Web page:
Does Increasing Women's Schooling Raise the Schooling of the Next Generation? Reply
AbstractWe reassess the empirical robustness of the empirical findings in Jere R. Berhman and Mark R. Rosenzweig (2002) using new information on schooling which was collected and coded independently of codings carried out by both Kate Antonovics and Arthur Goldberger, and Berhmamn and Rosenzweig. We conclude that the independently coded data and the codings by Antonovics and Goldberger provide additional support for Behrman and Rosenzweig's original results showing that the positive cross-sectional relationship between a mother's schooling and her child's schooling is not robust to controls for unmeasured, intergenerationally correlated endowments, while the positive effect of paternal schooling is robust.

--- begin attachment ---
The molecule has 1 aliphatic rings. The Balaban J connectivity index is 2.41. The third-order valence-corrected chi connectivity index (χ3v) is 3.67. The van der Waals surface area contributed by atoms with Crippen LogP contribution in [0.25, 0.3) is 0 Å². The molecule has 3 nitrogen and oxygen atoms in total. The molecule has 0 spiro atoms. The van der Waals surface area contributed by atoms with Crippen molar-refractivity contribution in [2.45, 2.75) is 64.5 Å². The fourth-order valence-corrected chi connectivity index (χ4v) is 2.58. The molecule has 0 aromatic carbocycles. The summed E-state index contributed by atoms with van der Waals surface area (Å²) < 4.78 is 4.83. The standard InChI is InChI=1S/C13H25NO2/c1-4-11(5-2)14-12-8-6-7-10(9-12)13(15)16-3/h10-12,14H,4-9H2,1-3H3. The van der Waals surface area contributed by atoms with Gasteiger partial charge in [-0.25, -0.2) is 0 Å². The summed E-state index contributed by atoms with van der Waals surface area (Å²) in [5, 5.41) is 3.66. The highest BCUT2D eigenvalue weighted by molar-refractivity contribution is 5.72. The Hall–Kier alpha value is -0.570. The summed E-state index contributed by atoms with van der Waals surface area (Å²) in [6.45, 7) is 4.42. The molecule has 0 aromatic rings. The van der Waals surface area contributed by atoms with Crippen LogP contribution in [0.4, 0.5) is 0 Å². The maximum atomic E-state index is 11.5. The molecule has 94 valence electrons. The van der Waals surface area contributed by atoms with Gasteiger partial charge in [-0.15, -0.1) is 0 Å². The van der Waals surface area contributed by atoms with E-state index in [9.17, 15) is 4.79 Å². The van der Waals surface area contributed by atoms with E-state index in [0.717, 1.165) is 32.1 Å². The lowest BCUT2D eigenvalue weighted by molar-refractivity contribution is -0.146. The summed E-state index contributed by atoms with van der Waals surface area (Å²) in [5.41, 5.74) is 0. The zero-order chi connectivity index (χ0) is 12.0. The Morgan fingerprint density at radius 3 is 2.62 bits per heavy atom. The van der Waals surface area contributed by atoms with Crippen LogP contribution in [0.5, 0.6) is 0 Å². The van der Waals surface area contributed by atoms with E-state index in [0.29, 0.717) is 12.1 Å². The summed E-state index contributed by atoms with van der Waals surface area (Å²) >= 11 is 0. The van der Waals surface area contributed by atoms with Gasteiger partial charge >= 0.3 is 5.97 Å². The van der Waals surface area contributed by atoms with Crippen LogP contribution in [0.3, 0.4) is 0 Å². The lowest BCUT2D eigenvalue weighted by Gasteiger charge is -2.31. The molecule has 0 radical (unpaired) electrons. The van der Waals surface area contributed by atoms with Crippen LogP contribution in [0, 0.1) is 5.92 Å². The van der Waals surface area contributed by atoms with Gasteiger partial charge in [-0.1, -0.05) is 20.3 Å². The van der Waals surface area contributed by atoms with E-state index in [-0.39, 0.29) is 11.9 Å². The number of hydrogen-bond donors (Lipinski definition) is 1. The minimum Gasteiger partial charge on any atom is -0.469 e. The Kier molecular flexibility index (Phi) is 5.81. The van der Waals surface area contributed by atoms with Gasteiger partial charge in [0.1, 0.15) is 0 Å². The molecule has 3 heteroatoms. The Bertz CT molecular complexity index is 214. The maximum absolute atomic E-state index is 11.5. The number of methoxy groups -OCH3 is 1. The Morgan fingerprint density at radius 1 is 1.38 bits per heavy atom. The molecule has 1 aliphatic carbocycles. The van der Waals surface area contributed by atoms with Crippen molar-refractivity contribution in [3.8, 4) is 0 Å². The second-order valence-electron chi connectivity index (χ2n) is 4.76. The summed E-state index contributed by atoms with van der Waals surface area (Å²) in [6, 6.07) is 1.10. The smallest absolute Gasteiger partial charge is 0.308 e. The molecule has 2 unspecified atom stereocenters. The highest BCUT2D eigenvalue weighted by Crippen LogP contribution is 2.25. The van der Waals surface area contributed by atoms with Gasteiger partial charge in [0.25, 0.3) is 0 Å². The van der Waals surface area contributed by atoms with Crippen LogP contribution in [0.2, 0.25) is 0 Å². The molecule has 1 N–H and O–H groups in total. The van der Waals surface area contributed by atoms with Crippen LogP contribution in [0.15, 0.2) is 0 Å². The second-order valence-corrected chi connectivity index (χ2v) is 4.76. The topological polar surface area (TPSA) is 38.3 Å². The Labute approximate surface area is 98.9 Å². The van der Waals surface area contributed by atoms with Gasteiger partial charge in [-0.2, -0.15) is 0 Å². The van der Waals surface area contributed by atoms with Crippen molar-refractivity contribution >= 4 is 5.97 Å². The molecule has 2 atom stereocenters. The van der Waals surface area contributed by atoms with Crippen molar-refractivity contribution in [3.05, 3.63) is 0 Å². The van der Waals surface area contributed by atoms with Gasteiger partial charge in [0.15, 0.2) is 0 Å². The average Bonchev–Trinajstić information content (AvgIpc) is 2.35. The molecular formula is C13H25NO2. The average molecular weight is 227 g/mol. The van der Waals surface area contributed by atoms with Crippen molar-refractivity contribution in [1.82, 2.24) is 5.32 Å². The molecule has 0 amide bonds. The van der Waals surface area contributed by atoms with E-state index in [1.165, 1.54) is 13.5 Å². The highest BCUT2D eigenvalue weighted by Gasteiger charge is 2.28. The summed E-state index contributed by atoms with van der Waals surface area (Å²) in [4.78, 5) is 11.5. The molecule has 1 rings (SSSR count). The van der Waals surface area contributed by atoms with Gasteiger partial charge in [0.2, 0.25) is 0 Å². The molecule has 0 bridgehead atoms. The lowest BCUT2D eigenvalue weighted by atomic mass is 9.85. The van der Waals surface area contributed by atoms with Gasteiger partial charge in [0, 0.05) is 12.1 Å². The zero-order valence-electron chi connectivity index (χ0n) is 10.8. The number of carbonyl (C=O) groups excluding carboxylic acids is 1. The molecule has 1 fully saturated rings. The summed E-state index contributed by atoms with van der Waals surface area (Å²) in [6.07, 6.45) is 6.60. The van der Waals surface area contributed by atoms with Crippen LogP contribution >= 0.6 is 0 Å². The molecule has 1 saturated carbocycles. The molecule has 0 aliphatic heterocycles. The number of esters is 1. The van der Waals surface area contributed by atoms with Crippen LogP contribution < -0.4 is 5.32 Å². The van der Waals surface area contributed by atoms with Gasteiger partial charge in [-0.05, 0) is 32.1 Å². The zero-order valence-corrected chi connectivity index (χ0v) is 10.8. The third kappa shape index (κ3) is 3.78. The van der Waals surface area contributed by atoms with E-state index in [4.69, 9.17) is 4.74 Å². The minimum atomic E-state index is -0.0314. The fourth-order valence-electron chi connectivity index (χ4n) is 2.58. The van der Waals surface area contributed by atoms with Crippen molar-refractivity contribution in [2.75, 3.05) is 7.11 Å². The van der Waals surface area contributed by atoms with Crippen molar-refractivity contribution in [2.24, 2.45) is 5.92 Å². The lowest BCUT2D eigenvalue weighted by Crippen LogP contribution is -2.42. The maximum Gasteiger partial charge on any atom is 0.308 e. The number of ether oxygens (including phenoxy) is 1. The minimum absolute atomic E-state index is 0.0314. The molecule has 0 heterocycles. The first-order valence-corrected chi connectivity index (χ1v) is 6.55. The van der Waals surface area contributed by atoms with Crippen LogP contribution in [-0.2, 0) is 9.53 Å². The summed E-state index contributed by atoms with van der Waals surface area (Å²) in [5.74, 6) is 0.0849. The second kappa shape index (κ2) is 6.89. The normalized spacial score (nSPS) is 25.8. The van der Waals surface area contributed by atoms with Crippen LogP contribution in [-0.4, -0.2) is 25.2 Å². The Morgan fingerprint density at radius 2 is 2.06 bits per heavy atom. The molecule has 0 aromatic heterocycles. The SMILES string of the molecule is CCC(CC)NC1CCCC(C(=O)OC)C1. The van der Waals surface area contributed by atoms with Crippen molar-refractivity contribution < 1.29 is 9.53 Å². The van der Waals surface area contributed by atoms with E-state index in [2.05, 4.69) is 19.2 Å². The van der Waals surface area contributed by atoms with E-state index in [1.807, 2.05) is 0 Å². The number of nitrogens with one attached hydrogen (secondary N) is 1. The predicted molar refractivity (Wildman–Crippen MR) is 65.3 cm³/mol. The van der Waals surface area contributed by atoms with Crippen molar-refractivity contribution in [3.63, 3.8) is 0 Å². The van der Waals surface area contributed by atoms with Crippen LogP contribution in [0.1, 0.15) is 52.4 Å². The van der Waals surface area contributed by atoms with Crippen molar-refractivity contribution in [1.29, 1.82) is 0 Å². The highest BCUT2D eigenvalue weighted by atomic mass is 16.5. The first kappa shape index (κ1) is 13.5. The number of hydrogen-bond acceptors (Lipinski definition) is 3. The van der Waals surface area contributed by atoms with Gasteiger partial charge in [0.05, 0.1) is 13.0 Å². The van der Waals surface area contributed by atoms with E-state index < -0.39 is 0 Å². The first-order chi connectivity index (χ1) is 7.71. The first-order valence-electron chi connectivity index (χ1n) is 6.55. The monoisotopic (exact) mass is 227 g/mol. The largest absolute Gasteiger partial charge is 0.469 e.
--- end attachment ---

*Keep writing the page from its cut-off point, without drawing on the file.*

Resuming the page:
CitationBehrman, Jere, R., and Mark R. Rosenzweig. 2005. "Does Increasing Women's Schooling Raise the Schooling of the Next Generation? Reply." American Economic Review, 95 (5): 1745-1751. DOI: 10.1257/000282805775014263
- J16 Economics of Gender; Non-labor Discrimination
- J21 Labor Force and Employment, Size, and Structure